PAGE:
The U.S. Senate voted 53-47 on Thursday to confirm Ketanji Brown Jackson as the newest member of the U.S. Supreme Court, making her the first Black woman to serve on the nation’s highest court.
What Happened: The vote fell mostly along party lines, with three Republican senators — Susan Collins of Maine, Lisa Murkowski of Alaska and Mitt Romney of Utah — crossing over in support of Judge Jackson, who weathered attempts by several Republican senators to depict her as a left-wing extremist who was soft on crime.
Jackson will succeed Justice Stephen G. Breyer, who is retiring at the end of the court’s session this summer.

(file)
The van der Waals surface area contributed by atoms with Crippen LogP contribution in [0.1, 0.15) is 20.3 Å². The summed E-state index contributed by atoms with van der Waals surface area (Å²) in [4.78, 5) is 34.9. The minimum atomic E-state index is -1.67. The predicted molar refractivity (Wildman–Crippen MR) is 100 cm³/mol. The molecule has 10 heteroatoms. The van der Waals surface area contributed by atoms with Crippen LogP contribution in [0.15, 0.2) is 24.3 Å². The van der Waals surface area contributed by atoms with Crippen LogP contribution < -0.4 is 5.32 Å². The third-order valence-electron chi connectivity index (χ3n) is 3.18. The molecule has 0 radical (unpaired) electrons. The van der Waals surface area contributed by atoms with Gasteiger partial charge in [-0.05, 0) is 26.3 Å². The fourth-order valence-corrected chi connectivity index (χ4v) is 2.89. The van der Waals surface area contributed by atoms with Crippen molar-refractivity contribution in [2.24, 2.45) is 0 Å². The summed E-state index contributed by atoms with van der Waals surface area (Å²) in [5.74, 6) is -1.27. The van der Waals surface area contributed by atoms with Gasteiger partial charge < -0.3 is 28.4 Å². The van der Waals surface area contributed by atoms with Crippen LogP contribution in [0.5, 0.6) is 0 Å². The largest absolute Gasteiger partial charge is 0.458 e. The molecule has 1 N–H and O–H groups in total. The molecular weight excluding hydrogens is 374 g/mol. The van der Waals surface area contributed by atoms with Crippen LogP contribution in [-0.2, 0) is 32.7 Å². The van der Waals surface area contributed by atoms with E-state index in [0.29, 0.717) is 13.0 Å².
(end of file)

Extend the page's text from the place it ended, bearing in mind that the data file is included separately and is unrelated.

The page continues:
Why It Happened: During the 2020 presidential campaign, Joe Biden vowed to nominate a Black woman to the first vacancy on the Supreme Court. The confirmation vote offered a Capitol Hill victory for Biden, although Jackson’s appointment will not impact the conservative majority structure of the court.
The 51-year-old Jackson is a Harvard Law School graduate who is currently serving as a judge on the U.S. Court of Appeals for the District of Columbia Circuit. Biden named her to the appeals court last year after serving eight years as a judge on the U.S. District Court for the District of Columbia.
Early in her career, Jackson clerked for Breyer and served as a federal public defender in Washington, D.C.
This marks the first time since Thurgood Marshall’s appointment in 1967 that a Supreme Court justice had previous experience representing criminal defendants.
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